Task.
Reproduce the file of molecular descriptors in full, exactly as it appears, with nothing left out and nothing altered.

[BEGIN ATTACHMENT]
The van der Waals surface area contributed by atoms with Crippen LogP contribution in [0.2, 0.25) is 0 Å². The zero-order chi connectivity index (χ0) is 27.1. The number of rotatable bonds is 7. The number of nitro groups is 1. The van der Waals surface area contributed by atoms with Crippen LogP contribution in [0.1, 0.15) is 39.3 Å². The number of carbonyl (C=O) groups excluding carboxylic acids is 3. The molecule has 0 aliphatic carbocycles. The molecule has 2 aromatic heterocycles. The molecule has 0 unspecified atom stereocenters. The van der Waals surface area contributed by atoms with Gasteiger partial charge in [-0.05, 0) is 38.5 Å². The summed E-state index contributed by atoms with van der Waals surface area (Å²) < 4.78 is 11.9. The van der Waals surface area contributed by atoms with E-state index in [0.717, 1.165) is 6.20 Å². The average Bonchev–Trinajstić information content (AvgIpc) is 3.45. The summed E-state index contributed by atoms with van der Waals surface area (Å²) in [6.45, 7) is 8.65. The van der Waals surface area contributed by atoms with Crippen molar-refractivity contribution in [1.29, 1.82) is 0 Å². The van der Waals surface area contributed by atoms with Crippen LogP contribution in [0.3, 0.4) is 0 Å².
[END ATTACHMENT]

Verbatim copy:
The van der Waals surface area contributed by atoms with Crippen LogP contribution in [0.2, 0.25) is 0 Å². The zero-order chi connectivity index (χ0) is 27.1. The number of rotatable bonds is 7. The number of nitro groups is 1. The van der Waals surface area contributed by atoms with Crippen LogP contribution in [0.1, 0.15) is 39.3 Å². The number of carbonyl (C=O) groups excluding carboxylic acids is 3. The molecule has 0 aliphatic carbocycles. The molecule has 2 aromatic heterocycles. The molecule has 0 unspecified atom stereocenters. The van der Waals surface area contributed by atoms with Gasteiger partial charge in [-0.05, 0) is 38.5 Å². The summed E-state index contributed by atoms with van der Waals surface area (Å²) < 4.78 is 11.9. The van der Waals surface area contributed by atoms with E-state index in [0.717, 1.165) is 6.20 Å². The average Bonchev–Trinajstić information content (AvgIpc) is 3.45. The summed E-state index contributed by atoms with van der Waals surface area (Å²) in [6.45, 7) is 8.65. The van der Waals surface area contributed by atoms with Crippen molar-refractivity contribution in [1.29, 1.82) is 0 Å². The van der Waals surface area contributed by atoms with Crippen LogP contribution in [0.3, 0.4) is 0 Å².